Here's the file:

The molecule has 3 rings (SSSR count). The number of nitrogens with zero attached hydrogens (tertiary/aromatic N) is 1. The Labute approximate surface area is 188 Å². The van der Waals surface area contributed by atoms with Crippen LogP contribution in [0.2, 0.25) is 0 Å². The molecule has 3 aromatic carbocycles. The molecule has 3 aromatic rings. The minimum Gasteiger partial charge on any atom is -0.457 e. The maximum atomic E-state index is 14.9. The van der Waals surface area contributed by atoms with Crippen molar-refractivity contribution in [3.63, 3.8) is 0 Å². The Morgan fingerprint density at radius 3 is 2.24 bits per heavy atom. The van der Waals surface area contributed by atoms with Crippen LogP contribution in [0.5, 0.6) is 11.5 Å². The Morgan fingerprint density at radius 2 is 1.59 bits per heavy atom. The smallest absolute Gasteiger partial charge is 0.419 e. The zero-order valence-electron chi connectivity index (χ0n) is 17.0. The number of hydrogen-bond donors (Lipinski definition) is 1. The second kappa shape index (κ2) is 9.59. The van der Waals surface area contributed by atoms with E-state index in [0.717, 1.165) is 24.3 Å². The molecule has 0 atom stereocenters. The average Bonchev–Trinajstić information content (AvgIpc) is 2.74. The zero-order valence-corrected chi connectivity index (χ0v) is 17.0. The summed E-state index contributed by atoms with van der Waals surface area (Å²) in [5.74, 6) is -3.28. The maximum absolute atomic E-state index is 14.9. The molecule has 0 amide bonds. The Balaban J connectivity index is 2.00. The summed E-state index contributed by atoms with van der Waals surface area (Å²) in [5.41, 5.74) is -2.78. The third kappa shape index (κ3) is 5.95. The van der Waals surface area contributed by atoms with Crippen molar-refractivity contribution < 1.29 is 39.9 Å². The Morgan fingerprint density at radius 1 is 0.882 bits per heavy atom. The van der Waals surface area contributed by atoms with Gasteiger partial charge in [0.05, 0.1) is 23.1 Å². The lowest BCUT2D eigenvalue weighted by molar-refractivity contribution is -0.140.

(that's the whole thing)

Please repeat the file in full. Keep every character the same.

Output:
The molecule has 3 rings (SSSR count). The number of nitrogens with zero attached hydrogens (tertiary/aromatic N) is 1. The Labute approximate surface area is 188 Å². The van der Waals surface area contributed by atoms with Crippen LogP contribution in [0.2, 0.25) is 0 Å². The molecule has 3 aromatic carbocycles. The molecule has 3 aromatic rings. The minimum Gasteiger partial charge on any atom is -0.457 e. The maximum atomic E-state index is 14.9. The van der Waals surface area contributed by atoms with Crippen molar-refractivity contribution in [3.63, 3.8) is 0 Å². The Morgan fingerprint density at radius 3 is 2.24 bits per heavy atom. The van der Waals surface area contributed by atoms with Crippen LogP contribution in [0.5, 0.6) is 11.5 Å². The Morgan fingerprint density at radius 2 is 1.59 bits per heavy atom. The smallest absolute Gasteiger partial charge is 0.419 e. The zero-order valence-electron chi connectivity index (χ0n) is 17.0. The number of hydrogen-bond donors (Lipinski definition) is 1. The second kappa shape index (κ2) is 9.59. The van der Waals surface area contributed by atoms with E-state index in [0.717, 1.165) is 24.3 Å². The molecule has 0 atom stereocenters. The average Bonchev–Trinajstić information content (AvgIpc) is 2.74. The zero-order valence-corrected chi connectivity index (χ0v) is 17.0. The summed E-state index contributed by atoms with van der Waals surface area (Å²) in [5.74, 6) is -3.28. The maximum absolute atomic E-state index is 14.9. The molecule has 0 amide bonds. The Balaban J connectivity index is 2.00. The summed E-state index contributed by atoms with van der Waals surface area (Å²) in [5.41, 5.74) is -2.78. The third kappa shape index (κ3) is 5.95. The van der Waals surface area contributed by atoms with Crippen molar-refractivity contribution < 1.29 is 39.9 Å². The Morgan fingerprint density at radius 1 is 0.882 bits per heavy atom. The van der Waals surface area contributed by atoms with Gasteiger partial charge in [0.05, 0.1) is 23.1 Å². The lowest BCUT2D eigenvalue weighted by molar-refractivity contribution is -0.140.